Tyler's Red River Carts
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History of the Red River Cart!
The Red River cart was a large two-wheeled cart made entirely of non-metallic materials. Often drawn by oxen, though also by horses or mules, these carts were used throughout most of the 19th century in the fur trade and in westward expansion in Canada and the United States, in the area of the Red River and on the plains west of the Red River Colony. The cart was a simple piece of transportation. The carts made their first appearance in 1801 at Fort Pembina.
Description of the Red River Cart!
Because nails were unavailable or very expensive in the early West, these carts contained no iron at all, being entirely constructed of wood and animal hide. The cart could be floated across streams, yet it was strong enough to carry loads as heavy as 1000 lbs. Two 12-foot-long parallel oak shafts bracketed the draft animal in front and formed the frame of the cart to the rear. Crosspieces held the floorboards, and front, side and rear boards or rails enclosed the box. These wooden pieces were joined by mortices and tenons. Also of seasoned oak was the axle, lashed to the cart by strips of bison hide attached when wet, which shrunk and tightened as they dried. The axles connected two spoked wheels, five or six feet in diameter, which were in the form of a shallow cone, the apex of which was at the hub.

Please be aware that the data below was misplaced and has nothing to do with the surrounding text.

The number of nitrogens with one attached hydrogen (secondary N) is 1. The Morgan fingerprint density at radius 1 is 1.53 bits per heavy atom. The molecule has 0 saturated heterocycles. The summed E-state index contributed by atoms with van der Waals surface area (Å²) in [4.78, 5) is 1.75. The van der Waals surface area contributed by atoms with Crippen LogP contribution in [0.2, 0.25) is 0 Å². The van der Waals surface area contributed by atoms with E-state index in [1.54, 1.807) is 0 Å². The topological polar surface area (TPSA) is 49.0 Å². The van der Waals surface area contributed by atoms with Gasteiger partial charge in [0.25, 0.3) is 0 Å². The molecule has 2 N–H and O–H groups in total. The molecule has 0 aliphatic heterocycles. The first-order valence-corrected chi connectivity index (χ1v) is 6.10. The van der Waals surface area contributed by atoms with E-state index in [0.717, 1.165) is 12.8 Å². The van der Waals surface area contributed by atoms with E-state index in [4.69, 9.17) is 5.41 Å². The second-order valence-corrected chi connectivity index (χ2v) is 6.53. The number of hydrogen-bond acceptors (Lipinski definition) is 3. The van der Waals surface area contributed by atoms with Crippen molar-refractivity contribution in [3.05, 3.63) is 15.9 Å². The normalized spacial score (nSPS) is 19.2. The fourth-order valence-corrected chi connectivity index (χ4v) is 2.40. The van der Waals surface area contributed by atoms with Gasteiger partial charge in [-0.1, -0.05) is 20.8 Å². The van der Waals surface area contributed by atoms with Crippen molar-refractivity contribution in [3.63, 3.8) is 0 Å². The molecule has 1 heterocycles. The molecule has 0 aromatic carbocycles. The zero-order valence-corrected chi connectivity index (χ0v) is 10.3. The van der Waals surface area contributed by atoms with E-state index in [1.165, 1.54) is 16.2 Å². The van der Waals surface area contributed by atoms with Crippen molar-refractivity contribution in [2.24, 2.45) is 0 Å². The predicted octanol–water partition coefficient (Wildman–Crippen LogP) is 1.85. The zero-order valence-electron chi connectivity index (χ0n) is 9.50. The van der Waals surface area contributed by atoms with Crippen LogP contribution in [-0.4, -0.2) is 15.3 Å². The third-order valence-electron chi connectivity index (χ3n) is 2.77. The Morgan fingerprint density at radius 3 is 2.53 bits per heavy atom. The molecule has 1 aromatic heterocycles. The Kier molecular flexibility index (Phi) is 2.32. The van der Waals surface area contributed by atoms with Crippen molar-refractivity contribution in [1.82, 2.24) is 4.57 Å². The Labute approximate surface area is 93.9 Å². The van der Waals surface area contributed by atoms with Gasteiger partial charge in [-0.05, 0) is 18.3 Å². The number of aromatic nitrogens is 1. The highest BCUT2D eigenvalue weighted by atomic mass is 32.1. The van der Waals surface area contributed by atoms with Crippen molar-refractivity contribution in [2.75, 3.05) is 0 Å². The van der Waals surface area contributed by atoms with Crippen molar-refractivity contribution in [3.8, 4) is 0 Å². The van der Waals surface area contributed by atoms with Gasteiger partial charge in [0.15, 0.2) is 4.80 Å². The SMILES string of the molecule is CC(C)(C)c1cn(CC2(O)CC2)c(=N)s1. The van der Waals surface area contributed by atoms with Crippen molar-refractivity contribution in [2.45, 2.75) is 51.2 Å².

*Very Noisy and slow.
*Pulled by an ox.
* The carts would have breaking wheels and getting stuck in the sand or mud.
* The carts couldn’t haul items long distances.
* The carts were often raided by highwaymen.
Who invented the Red River Cart?
The cart was invented by the Metis (mixed blood-Indian & European)
Importance and Impact to North Dakota...
With Red River Carts as a form of transportation now, it opened up an easier way to transport goods, haul freight, and trade easier. Doing this also opened more trading posts and trade routes. So, people had an easier way to get their goods and transport their goods.
Red River Carts